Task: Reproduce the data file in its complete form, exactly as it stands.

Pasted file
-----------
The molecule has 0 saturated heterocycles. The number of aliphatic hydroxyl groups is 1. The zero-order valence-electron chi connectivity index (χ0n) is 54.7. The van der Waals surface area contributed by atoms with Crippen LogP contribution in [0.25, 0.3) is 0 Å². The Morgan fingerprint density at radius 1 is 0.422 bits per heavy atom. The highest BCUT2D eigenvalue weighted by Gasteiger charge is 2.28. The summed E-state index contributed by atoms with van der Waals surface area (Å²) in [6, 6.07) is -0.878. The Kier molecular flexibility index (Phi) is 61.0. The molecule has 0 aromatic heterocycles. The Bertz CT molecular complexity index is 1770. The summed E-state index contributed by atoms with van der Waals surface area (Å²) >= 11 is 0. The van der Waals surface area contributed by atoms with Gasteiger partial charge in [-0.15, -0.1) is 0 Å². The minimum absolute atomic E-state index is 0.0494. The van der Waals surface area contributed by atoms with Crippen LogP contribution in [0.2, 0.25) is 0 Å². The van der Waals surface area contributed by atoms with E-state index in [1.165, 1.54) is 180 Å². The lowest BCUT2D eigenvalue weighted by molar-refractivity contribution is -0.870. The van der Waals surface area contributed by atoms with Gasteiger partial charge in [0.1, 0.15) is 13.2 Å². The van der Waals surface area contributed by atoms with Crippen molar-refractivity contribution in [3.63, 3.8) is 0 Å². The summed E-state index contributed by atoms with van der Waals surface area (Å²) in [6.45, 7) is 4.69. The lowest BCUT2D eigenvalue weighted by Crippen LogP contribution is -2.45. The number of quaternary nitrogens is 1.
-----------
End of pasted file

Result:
The molecule has 0 saturated heterocycles. The number of aliphatic hydroxyl groups is 1. The zero-order valence-electron chi connectivity index (χ0n) is 54.7. The van der Waals surface area contributed by atoms with Crippen LogP contribution in [0.25, 0.3) is 0 Å². The Morgan fingerprint density at radius 1 is 0.422 bits per heavy atom. The highest BCUT2D eigenvalue weighted by Gasteiger charge is 2.28. The summed E-state index contributed by atoms with van der Waals surface area (Å²) in [6, 6.07) is -0.878. The Kier molecular flexibility index (Phi) is 61.0. The molecule has 0 aromatic heterocycles. The Bertz CT molecular complexity index is 1770. The summed E-state index contributed by atoms with van der Waals surface area (Å²) >= 11 is 0. The van der Waals surface area contributed by atoms with Gasteiger partial charge in [-0.15, -0.1) is 0 Å². The minimum absolute atomic E-state index is 0.0494. The van der Waals surface area contributed by atoms with Crippen LogP contribution in [0.2, 0.25) is 0 Å². The van der Waals surface area contributed by atoms with E-state index in [1.165, 1.54) is 180 Å². The lowest BCUT2D eigenvalue weighted by molar-refractivity contribution is -0.870. The van der Waals surface area contributed by atoms with Gasteiger partial charge in [0.1, 0.15) is 13.2 Å². The van der Waals surface area contributed by atoms with Crippen molar-refractivity contribution in [3.63, 3.8) is 0 Å². The summed E-state index contributed by atoms with van der Waals surface area (Å²) in [6.45, 7) is 4.69. The lowest BCUT2D eigenvalue weighted by Crippen LogP contribution is -2.45. The number of quaternary nitrogens is 1.